Eight ISIS terrorists wielding AK-47s and wearing suicide belts carried out coordinated attacks at six sites around Paris Friday night, killing at least 127 people and wounding at least 180 others, France’s president said Saturday.
American citizens were among the injured and the U.S. government was working closely with French authorities to identify the victims, the State Department said Saturday morning. “The U.S. Embassy in Paris is working round the clock to assist Americans affected by this tragedy,” deputy spokesperson Mark Toner said in a statement.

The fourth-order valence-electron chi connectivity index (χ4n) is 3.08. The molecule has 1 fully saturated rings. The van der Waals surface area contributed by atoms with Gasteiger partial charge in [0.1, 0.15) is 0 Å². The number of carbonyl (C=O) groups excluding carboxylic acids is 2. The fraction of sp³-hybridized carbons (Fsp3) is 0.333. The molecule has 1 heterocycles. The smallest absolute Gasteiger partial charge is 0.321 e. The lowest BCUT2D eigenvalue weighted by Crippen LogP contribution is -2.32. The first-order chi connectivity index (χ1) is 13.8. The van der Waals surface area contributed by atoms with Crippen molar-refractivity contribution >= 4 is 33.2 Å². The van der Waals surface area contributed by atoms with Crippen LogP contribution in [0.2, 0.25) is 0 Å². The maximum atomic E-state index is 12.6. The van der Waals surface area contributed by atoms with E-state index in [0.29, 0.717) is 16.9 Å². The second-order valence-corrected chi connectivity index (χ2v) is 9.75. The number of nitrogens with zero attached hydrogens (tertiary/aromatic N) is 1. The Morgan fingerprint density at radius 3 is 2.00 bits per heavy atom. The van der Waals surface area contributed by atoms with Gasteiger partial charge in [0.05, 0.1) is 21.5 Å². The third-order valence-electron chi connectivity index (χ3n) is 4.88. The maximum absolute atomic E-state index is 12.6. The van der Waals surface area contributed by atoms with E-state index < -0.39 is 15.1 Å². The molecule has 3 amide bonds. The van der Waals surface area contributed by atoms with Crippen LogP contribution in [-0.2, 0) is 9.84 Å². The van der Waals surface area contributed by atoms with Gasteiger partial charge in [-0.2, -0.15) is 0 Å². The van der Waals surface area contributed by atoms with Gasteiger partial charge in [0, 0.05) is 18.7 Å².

ISIS claimed responsibility for the attack and a Syrian passport was found on the body of suicide bomber at the Paris stadium. French authorities are investigating the attacks and urging any witnesses to come forward. Speaking after an emergency security meeting to plan his government’s response, Francois Hollande declared three days of national mourning and raised France’s security to its highest level.
He described Friday’s attacks, which produced the worst bloodshed in Paris since World War II, as an “act of war.” Hollande said ISIS was “a terrorist army … a jihadist army, against France, against the values that we defend everywhere in the world, against what we are: A free country that means something to the whole planet.”